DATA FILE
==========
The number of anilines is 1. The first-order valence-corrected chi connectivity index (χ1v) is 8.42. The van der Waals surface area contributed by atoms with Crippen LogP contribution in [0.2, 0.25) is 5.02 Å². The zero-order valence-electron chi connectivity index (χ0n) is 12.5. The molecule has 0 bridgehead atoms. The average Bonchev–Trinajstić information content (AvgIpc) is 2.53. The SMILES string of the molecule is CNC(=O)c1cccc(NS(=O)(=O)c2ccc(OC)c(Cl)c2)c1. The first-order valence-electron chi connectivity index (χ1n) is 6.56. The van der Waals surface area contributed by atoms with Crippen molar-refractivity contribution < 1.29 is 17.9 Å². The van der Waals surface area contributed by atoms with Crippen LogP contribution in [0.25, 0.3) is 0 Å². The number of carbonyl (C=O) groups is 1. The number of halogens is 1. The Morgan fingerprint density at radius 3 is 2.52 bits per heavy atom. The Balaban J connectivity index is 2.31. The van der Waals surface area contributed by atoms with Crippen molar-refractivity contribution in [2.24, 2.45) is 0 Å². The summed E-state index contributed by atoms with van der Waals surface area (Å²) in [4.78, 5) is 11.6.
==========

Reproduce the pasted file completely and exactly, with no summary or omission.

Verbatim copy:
The number of anilines is 1. The first-order valence-corrected chi connectivity index (χ1v) is 8.42. The van der Waals surface area contributed by atoms with Crippen LogP contribution in [0.2, 0.25) is 5.02 Å². The zero-order valence-electron chi connectivity index (χ0n) is 12.5. The molecule has 0 bridgehead atoms. The average Bonchev–Trinajstić information content (AvgIpc) is 2.53. The SMILES string of the molecule is CNC(=O)c1cccc(NS(=O)(=O)c2ccc(OC)c(Cl)c2)c1. The first-order valence-electron chi connectivity index (χ1n) is 6.56. The van der Waals surface area contributed by atoms with Crippen molar-refractivity contribution < 1.29 is 17.9 Å². The van der Waals surface area contributed by atoms with Crippen LogP contribution in [0.25, 0.3) is 0 Å². The number of carbonyl (C=O) groups is 1. The number of halogens is 1. The Morgan fingerprint density at radius 3 is 2.52 bits per heavy atom. The Balaban J connectivity index is 2.31. The van der Waals surface area contributed by atoms with Crippen molar-refractivity contribution in [2.24, 2.45) is 0 Å². The summed E-state index contributed by atoms with van der Waals surface area (Å²) in [4.78, 5) is 11.6.